Collective behaviour 480 million years ago

Publication by Laboratoire de géologie de Lyon in Scientific Reports on October 17, 2019.

Communication from CNRS info.

Though our understanding of the anatomy of the earliest animals is growing ever more precise, we know next to nothing about their behaviour. Did group behaviour arise recently or is it primeval?

To answer this question, researchers from the CNRS, the University of Poitiers, UBO, Claude Bernard Lyon 1 University [1], Cadi Ayyad University (Marrakech, Morocco), and the University of Lausanne (Switzerland) studied fossilized Moroccan Ampyx trilobites, which lived 480 million years ago.

They showed that the trilobites had probably been buried in their positions -all oriented in the same direction, in orderly lines, maintaining close contact with each other through their long spines- during storms.

By comparing this observation with the behaviour of living animals such as North American spiny lobsters, the scientists deduced that these Ampyx processions may illustrate a similar kind of collective behaviour -adopted in response to cyclic environmental disturbances like storms or to chemical signals associated with reproduction.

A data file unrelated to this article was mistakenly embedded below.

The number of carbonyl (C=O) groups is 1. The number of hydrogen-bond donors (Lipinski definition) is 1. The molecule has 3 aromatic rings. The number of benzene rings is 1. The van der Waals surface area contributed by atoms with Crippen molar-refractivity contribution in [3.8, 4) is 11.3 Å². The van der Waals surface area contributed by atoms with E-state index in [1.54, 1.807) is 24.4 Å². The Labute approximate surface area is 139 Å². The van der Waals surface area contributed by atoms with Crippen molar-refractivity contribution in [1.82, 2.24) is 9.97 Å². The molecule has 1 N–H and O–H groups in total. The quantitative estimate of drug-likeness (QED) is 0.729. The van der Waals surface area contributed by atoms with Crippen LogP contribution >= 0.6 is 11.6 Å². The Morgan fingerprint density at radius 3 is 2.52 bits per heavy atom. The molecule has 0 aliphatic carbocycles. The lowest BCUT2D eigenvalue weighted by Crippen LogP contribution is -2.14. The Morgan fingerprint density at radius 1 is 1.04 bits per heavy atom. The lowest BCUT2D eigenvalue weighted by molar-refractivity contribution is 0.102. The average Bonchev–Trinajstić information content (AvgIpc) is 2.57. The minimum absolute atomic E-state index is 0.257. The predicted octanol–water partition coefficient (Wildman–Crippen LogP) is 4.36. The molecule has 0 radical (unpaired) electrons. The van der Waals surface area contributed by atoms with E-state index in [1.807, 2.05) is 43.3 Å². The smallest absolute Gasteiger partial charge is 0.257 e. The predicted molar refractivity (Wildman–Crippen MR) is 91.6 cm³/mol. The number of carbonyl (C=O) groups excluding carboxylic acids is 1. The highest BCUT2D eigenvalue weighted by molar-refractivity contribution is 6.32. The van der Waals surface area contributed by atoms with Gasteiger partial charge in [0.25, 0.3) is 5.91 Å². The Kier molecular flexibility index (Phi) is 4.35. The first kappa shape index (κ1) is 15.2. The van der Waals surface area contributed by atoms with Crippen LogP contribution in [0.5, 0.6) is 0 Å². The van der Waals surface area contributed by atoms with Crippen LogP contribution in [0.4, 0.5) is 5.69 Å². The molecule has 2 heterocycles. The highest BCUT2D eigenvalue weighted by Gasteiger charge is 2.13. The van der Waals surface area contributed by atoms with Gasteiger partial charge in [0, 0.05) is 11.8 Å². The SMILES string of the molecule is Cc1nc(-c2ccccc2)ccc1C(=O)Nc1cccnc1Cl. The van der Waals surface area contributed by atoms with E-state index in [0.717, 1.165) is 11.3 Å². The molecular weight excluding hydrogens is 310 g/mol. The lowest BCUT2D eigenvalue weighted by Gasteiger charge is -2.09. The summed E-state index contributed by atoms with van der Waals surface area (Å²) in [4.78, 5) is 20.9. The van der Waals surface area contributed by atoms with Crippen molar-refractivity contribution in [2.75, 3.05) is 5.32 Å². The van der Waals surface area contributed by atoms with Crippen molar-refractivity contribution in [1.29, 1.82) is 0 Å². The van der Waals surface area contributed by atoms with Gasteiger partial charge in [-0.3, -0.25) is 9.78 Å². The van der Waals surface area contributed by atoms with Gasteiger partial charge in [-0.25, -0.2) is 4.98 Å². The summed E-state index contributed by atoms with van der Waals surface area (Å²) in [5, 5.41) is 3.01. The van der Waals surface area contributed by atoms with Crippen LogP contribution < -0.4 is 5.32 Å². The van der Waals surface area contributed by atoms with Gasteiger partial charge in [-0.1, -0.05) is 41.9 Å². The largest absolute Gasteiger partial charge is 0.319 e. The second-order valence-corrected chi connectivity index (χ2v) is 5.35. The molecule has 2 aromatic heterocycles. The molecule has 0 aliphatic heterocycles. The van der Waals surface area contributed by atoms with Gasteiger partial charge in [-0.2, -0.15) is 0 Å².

This example would seem to suggest that group behaviour is of ancient origin and, from an early date, likely conferred an evolutionary advantage on the first animals, allowing them to survive environmental stress and improve their reproductive chances.

Note: [1] From the Laboratoire de Géologie de Lyon: Terre, Planètes, Environnement (CNRS / ENS de Lyon / Université Claude Bernard Lyon 1), the Laboratoire Géosciences Océan (CNRS / Université Bretagne Occidentale / Université Bretagne Sud), and the Institute of Chemistry of Materials and Media of Poitiers (IC2MP (CNRS / Université de Poitiers).  

Source: Collective behaviour in 480-million-year-old trilobite arthropods from Morocco . Jean Vannier, Muriel Vidal, Robin Marchant, Khadija el Hariri, Khaoula Kouraiss, Bernard Pittet, Abderrazak el Albani, Arnaud Mazurier & Emmanuel Martin. Scientific Reports, Octobre 17, 2019.